“Up to 5,000 of these fighters are Westerners, many of whom are able to travel into the United States without obtaining a visa,” McCaul said on Wednesday. “More than 150 American citizens have attempted to or succeeded in getting to the battlefield and we know some have already returned to our shores.”
McCaul expressed his concern about the US ability to combat violent Islamic extremism not just abroad but “also here at home.”
“In many ways, we are no longer talking about terrorist groups,” McCaul said. “We are talking about terrorist armies.”
During the hearing McCaul announced that he and members of the Committee on Homeland Security would create a Task Force on Combating Terrorist and Foreign Fighter Travel which will review the US government and particularly the Department of Homeland Security’s (DHS) efforts “to disrupt terrorist travel into our country and to combat the foreign fighter threat.”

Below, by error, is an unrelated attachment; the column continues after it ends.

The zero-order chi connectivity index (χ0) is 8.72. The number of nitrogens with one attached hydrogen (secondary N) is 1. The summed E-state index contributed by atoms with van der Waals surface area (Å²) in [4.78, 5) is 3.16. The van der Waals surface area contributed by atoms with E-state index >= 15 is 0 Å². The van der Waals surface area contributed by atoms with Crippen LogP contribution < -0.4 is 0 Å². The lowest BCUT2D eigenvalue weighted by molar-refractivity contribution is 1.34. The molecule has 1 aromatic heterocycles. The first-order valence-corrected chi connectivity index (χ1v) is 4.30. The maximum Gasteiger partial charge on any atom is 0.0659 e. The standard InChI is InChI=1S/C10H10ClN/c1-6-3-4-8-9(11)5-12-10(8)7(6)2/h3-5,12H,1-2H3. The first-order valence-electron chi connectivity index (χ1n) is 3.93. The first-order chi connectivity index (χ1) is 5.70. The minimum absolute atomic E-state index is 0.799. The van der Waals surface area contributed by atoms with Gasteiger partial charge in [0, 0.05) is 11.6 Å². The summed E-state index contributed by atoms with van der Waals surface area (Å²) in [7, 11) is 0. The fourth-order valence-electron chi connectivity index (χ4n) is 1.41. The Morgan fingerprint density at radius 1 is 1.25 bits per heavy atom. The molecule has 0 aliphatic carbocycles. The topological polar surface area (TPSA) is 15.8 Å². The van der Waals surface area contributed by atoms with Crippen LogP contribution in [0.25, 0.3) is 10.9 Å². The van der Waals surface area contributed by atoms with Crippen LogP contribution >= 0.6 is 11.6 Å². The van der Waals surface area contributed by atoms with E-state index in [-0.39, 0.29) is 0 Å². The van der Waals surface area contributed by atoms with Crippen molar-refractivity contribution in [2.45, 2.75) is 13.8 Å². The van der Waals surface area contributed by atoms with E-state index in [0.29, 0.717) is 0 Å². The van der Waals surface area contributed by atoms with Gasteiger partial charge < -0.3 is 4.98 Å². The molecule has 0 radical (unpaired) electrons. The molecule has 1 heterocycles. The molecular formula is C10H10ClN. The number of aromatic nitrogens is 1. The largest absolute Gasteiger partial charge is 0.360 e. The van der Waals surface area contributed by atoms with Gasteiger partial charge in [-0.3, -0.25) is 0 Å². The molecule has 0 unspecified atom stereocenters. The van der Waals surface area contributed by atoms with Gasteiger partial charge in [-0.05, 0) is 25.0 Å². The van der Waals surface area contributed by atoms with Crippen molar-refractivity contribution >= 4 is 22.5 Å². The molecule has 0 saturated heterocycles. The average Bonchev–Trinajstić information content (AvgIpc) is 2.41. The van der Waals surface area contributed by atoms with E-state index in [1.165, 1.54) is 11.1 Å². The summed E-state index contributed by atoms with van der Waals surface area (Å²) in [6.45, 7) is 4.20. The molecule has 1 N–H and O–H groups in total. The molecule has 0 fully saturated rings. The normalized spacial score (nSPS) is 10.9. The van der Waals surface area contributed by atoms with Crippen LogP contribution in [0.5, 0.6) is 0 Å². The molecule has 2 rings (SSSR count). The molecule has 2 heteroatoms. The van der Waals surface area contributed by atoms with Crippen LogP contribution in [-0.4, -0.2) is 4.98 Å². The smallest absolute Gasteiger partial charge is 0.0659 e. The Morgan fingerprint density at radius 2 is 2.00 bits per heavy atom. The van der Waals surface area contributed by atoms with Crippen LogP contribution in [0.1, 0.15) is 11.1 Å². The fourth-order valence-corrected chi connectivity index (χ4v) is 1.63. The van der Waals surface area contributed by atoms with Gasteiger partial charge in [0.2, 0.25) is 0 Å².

Ultimately, McCaul said that the Task Force would give recommendations to his committee on how the US can improve its security “against these dangers.”
Over 15,000 foreign fighters, including many citizens of the United States and European countries, have travelled to Syria to join extremist groups since 2011, according to a UN estimate.
The Islamic State, also known as the Islamic State of Iraq and the Levant, is a jihadist group that has seized large areas in Iraq and Syria and proclaimed Islamic caliphate on areas under its control. The insurgents are infamous for brutal executions of journalists, aid workers and civilians on camera.